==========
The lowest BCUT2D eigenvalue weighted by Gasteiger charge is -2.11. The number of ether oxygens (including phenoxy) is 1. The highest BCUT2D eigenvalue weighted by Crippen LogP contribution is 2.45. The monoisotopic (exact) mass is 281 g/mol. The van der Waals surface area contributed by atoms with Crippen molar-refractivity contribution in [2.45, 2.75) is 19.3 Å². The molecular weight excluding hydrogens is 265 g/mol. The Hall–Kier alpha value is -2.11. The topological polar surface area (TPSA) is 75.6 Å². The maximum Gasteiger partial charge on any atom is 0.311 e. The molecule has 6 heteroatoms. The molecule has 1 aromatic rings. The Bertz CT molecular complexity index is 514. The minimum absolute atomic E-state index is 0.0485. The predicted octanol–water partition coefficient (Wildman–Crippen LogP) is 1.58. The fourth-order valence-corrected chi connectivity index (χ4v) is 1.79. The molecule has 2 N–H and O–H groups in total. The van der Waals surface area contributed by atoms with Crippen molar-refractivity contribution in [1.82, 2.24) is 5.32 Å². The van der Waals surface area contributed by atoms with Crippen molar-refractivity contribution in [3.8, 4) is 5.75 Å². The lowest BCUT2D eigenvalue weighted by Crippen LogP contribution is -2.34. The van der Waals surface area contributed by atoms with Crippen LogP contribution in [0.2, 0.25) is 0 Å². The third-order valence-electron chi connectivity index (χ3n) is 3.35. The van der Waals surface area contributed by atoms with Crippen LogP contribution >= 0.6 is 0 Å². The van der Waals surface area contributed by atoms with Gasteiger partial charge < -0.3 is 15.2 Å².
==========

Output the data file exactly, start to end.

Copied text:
The lowest BCUT2D eigenvalue weighted by Gasteiger charge is -2.11. The number of ether oxygens (including phenoxy) is 1. The highest BCUT2D eigenvalue weighted by Crippen LogP contribution is 2.45. The monoisotopic (exact) mass is 281 g/mol. The van der Waals surface area contributed by atoms with Crippen molar-refractivity contribution in [2.45, 2.75) is 19.3 Å². The molecular weight excluding hydrogens is 265 g/mol. The Hall–Kier alpha value is -2.11. The topological polar surface area (TPSA) is 75.6 Å². The maximum Gasteiger partial charge on any atom is 0.311 e. The molecule has 6 heteroatoms. The molecule has 1 aromatic rings. The Bertz CT molecular complexity index is 514. The minimum absolute atomic E-state index is 0.0485. The predicted octanol–water partition coefficient (Wildman–Crippen LogP) is 1.58. The fourth-order valence-corrected chi connectivity index (χ4v) is 1.79. The molecule has 2 N–H and O–H groups in total. The van der Waals surface area contributed by atoms with Crippen molar-refractivity contribution in [1.82, 2.24) is 5.32 Å². The van der Waals surface area contributed by atoms with Crippen molar-refractivity contribution in [3.8, 4) is 5.75 Å². The lowest BCUT2D eigenvalue weighted by Crippen LogP contribution is -2.34. The van der Waals surface area contributed by atoms with Crippen LogP contribution in [0.2, 0.25) is 0 Å². The third-order valence-electron chi connectivity index (χ3n) is 3.35. The van der Waals surface area contributed by atoms with Crippen LogP contribution >= 0.6 is 0 Å². The van der Waals surface area contributed by atoms with Gasteiger partial charge < -0.3 is 15.2 Å².